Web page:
It is interesting to me that the built-in decimal unit does not solve this problem, since 1/3 is a rational (repeating) but non-terminating number in decimal, thus it can't be accurately represented either in decimal notation, nor floating point:

 import decimal
 third = decimal.Decimal(1)/decimal.Decimal(3)
 print  decimal.Decimal(33076161)**third  # cuberoot using decimal

output: 320.9999999999999999999999998

Update: Sven provided this cool use of Logs which works for this particular case, it outputs the desired 321 value, instead of 320.99999...: Nifty. I love Log(). However this works for 321 cubed, but fails in the case of 320 cubed:

 exp(log(33076161)/3)

It seems that fractions doesn't solve this problem, but I wish it did:

import fractions

third = fractions.Fraction(1,3)

def cuberoot(n):
    return n ** third

print '%.14f'%cuberoot(33076161)
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Author want truncation, not rounding as in your example –  rmflow Mar 2 '11 at 14:29
    
According to python docs, f truncates instead of round, but actually you are right, it rounds. –  Warren P Mar 2 '11 at 14:31
1  
@Warren: Your second code snippet neither rounds nor truncates, but does something rather strange that sometimes conincides with truncation. –  Sven Marnach Mar 2 '11 at 14:42
    
Sven: When would it fail? [:-1] simply erases the last character in the string. –  Warren P Mar 2 '11 at 14:42
    
@Warren: It first rounds to 11 digits. This rounding may change any number of digits in the whole string. Deleting the last character in the string afterwards won't undo the effects of rounding. –  Sven Marnach Mar 2 '11 at 14:46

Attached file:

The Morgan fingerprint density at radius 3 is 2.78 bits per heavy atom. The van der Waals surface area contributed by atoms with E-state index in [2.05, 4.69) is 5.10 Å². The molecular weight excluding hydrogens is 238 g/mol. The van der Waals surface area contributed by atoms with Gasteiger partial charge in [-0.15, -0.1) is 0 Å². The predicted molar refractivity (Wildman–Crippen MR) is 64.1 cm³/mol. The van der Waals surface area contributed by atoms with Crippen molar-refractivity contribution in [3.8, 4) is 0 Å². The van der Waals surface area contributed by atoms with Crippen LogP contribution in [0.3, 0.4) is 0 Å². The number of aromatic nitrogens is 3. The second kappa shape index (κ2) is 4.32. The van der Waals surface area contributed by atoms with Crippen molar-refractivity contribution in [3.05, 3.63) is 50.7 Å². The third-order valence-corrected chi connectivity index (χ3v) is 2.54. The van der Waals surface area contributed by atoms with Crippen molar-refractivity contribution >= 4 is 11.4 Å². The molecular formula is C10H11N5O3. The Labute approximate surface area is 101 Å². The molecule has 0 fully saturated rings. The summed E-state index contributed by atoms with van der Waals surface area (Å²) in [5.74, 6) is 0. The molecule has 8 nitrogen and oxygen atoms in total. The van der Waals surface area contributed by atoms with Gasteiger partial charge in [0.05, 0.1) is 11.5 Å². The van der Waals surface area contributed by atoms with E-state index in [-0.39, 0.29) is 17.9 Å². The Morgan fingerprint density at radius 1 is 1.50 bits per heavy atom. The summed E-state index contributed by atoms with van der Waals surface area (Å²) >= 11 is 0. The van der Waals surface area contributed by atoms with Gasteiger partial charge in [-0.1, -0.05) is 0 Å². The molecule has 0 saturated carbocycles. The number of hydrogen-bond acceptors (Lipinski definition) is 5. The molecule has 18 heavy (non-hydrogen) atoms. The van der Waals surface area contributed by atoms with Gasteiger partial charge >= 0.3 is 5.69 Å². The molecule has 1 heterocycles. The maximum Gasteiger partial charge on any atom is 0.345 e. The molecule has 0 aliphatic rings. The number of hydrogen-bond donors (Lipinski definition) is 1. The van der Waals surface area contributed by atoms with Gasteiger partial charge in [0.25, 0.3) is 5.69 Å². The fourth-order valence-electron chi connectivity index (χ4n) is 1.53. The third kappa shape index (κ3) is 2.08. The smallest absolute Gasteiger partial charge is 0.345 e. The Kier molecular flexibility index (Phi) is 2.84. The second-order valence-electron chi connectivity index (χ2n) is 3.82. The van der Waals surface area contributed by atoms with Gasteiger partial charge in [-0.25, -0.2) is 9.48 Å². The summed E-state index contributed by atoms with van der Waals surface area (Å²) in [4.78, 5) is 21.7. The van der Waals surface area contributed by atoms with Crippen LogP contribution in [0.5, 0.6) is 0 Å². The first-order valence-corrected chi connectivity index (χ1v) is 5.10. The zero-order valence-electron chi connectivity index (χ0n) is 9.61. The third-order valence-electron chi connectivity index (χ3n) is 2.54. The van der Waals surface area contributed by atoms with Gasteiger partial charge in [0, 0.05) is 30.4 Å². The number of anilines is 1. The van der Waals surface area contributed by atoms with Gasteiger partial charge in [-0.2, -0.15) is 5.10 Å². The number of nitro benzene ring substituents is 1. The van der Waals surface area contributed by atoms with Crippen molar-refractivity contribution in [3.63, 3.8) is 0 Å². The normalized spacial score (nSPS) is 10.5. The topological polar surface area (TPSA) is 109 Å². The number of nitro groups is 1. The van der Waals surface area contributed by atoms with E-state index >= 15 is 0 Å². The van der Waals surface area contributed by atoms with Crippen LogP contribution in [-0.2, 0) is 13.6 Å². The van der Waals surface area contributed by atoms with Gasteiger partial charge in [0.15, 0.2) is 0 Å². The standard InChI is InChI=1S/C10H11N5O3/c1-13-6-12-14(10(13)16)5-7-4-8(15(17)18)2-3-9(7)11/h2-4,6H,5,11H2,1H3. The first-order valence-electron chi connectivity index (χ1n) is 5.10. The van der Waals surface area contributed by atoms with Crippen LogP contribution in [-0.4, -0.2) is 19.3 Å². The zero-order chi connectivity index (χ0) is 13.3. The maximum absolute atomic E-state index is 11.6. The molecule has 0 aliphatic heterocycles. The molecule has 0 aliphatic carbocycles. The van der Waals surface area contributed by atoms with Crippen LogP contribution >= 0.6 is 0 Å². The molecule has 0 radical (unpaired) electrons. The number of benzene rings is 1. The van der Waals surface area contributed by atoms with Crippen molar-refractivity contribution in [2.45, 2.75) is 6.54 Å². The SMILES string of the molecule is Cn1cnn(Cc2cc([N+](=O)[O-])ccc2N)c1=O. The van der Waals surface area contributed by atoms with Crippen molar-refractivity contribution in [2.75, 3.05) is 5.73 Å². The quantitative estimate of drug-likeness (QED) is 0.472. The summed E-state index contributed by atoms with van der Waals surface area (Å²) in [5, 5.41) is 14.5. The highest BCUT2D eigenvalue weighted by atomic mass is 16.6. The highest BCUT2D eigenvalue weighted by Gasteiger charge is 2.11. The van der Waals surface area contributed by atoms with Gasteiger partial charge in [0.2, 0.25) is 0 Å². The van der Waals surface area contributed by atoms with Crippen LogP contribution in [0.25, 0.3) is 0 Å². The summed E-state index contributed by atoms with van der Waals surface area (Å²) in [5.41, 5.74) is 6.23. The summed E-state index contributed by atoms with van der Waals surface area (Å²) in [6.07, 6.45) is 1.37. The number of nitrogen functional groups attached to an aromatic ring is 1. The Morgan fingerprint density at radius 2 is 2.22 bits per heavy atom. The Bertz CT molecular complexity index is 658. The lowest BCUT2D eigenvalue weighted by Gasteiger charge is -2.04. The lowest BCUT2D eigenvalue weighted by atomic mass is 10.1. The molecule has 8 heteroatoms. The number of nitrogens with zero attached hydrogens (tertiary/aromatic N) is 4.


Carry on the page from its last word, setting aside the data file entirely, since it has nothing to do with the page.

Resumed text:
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num = 17**(1.0/3.0)
num = int(num * 100000000000)/100000000000.0
print "%.10f" % num
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As has been pointed out above the "%.10f" above adds in rounding, which the OP does NOT want. –  Warren P Mar 2 '11 at 14:48
    
@Warren P: you might notice line between num = 17**(1.0/3.0) and printf, which resolves rounding issue –  rmflow Mar 3 '11 at 7:33
add comment

Scale - truncate - unscale:

n = 10.0
cube_root = 1e-10 * int(1e10 * n**(1.0/3.0))
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However, due to floating point precision issues there is no reason to assume that such a truncation will actually result in something that can be accurately processed to exactly 10 decimals of precision. Better to just KEEP all your precision, and handle the truncation only when you print (format strings). –  Warren P Mar 2 '11 at 14:25
    
@Warren P:I am a very new-bie in python could you please explain the format string part (with one example) –  Quixotic Mar 2 '11 at 14:28
    
see my answer. "string" % number is format syntax. –  Warren P Mar 2 '11 at 14:29
    
@Warren: string formatting will round, not truncate. I believe the code above is about the best you can get within the limitations of floating point numbers. As long as n is not too big, there is a reason to assume this will yield something useful. –  Sven Marnach Mar 2 '11 at 14:39
    
Your answer encourages the OP to believe that floating point numbers support accurate truncation as an operation, which they do not. Show me one incorrect result in my code. I can show you many inaccurate cases with yours. The OP is laboring under an illusion about floating point accuracy, it seems most helpful to disillusion them. Your answer is correct within the limits of floating point math, which are considerable. –  Warren P Mar 2 '11 at 14:46